A recent study into the sperm concentration of 26,600 men, has shown that the average has dropped since the 1990's.
The findings have been so prominent that experts have urged for action to be taken, to ensure that family sizes do not decrease, and fertility treatment costs do not increase.
The study in France, found that the average sperm count has been on a "significant and continuous" decrease over 17 years of around 32%.
The team worked out that a 35 year old man would see his sperm count per millilitre drop from 73.6 million to 49.9 million, they also found that the number of deformed sperm also increased.
The take-home message from this study is extremely simple - sperm number, and sperm quality has declined progressively over the study period - Professor Sharpe
The authors of the study published it in the Journal of Human Reproduction, and concluded that the findings showed the extent of the "severe and general decrease" in sperm quality and concentration. They went on to say "This constitutes a serious public health warning. The link with the environment particularly needs to be determined".
The scientists worked with 126 fertility clinics throughout France, and analysed semen samples. All the men involved were seeking treatment because he and his partner were experiencing difficulties conceiving.
One of the researchers, Dr Joelle Le Moal, said "The decline in semen concentration shown in our study means that the average values we have for 2005, fall within the 'fertile' range for men according to the definition of the World Health Organisation".
He went on to say "However this is just an average, and there were men in the study who fell beneath the WHO values. The 2005 values are lower than the 55 million per millilitre threshold, below which sperm concentration is expected to influence the time it takes to conceive".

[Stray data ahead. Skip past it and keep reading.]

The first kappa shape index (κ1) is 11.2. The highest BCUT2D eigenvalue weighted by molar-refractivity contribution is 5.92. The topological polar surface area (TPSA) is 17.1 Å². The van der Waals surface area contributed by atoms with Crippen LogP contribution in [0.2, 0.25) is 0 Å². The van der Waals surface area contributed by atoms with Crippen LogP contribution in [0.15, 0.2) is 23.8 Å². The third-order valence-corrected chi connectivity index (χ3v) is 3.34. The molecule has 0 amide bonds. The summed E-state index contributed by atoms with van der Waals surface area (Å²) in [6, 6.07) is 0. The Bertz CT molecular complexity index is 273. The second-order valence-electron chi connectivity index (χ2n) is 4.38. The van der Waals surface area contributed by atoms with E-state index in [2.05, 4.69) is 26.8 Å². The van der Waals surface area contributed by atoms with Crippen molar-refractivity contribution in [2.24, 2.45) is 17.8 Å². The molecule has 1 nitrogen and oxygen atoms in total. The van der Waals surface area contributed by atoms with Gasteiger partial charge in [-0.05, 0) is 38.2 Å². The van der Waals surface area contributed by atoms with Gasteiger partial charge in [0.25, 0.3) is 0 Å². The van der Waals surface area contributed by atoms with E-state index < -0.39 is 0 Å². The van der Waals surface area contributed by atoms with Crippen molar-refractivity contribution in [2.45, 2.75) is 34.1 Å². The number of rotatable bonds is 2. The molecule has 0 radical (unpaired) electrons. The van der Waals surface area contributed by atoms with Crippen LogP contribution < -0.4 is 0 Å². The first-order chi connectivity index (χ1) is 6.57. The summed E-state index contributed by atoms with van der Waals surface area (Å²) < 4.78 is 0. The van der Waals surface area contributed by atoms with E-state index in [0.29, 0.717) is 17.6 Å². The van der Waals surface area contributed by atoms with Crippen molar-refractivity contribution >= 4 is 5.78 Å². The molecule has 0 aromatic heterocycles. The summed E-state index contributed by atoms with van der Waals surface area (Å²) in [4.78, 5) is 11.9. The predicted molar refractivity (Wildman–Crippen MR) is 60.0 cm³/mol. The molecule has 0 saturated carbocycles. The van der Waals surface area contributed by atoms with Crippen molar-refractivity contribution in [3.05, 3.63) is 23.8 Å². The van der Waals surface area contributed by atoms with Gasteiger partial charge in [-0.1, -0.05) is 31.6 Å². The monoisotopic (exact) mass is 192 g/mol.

Past studies have also shown the drop in sperm concentration and quality, and they have cited environmental factors as a possible cause.
Dr Le Moal said " Impairments in the quality of human gametes (male sperm and female eggs) can be considered as critical biomarkers of effects for environmental stresses, including endocrine disrupters. Firstly this is because gametes are the very first cells from which human beings are built up during their lifetimes".
He continued with "According to the theories about the developmental origins of health and diseases, early exposures may have an impact in adult life". Even your genetic DNA can inherit these problems for either parent.
Professor Sharpe, from Edinburgh University has said "The take-home message from this study is extremely simple - sperm number, and sperm quality has declined progressively over the study period".
"In the UK this issue has never been viewed as any sort of health priority, perhaps because of doubts as to whether 'falling sperm counts' was real. Now there can be little doubt that it is real, so it is time for action" he added.
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